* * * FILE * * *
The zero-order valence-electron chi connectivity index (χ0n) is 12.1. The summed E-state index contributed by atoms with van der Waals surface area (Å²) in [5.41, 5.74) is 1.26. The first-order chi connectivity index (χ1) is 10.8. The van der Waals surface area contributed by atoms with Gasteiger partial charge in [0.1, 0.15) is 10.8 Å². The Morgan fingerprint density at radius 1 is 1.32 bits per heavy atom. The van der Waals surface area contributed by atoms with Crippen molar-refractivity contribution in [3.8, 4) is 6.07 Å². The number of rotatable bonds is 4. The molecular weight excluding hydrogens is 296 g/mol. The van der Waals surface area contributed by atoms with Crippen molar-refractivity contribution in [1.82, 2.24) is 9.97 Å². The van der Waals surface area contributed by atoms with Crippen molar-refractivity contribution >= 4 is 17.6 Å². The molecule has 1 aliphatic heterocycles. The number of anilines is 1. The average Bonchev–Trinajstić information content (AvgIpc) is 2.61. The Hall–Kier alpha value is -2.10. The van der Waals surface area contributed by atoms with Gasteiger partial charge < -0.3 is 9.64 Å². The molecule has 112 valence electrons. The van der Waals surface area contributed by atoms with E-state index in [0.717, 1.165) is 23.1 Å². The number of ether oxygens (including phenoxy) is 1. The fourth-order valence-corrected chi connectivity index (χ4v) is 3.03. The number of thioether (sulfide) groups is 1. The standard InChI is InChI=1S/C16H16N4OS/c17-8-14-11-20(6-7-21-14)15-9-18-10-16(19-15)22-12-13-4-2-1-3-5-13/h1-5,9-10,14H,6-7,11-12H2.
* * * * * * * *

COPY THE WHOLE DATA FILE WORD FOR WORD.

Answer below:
The zero-order valence-electron chi connectivity index (χ0n) is 12.1. The summed E-state index contributed by atoms with van der Waals surface area (Å²) in [5.41, 5.74) is 1.26. The first-order chi connectivity index (χ1) is 10.8. The van der Waals surface area contributed by atoms with Gasteiger partial charge in [0.1, 0.15) is 10.8 Å². The Morgan fingerprint density at radius 1 is 1.32 bits per heavy atom. The van der Waals surface area contributed by atoms with Crippen molar-refractivity contribution in [3.8, 4) is 6.07 Å². The number of rotatable bonds is 4. The molecular weight excluding hydrogens is 296 g/mol. The van der Waals surface area contributed by atoms with Crippen molar-refractivity contribution in [1.82, 2.24) is 9.97 Å². The van der Waals surface area contributed by atoms with Crippen molar-refractivity contribution >= 4 is 17.6 Å². The molecule has 1 aliphatic heterocycles. The number of anilines is 1. The average Bonchev–Trinajstić information content (AvgIpc) is 2.61. The Hall–Kier alpha value is -2.10. The van der Waals surface area contributed by atoms with Gasteiger partial charge < -0.3 is 9.64 Å². The molecule has 112 valence electrons. The van der Waals surface area contributed by atoms with E-state index in [0.717, 1.165) is 23.1 Å². The number of ether oxygens (including phenoxy) is 1. The fourth-order valence-corrected chi connectivity index (χ4v) is 3.03. The number of thioether (sulfide) groups is 1. The standard InChI is InChI=1S/C16H16N4OS/c17-8-14-11-20(6-7-21-14)15-9-18-10-16(19-15)22-12-13-4-2-1-3-5-13/h1-5,9-10,14H,6-7,11-12H2.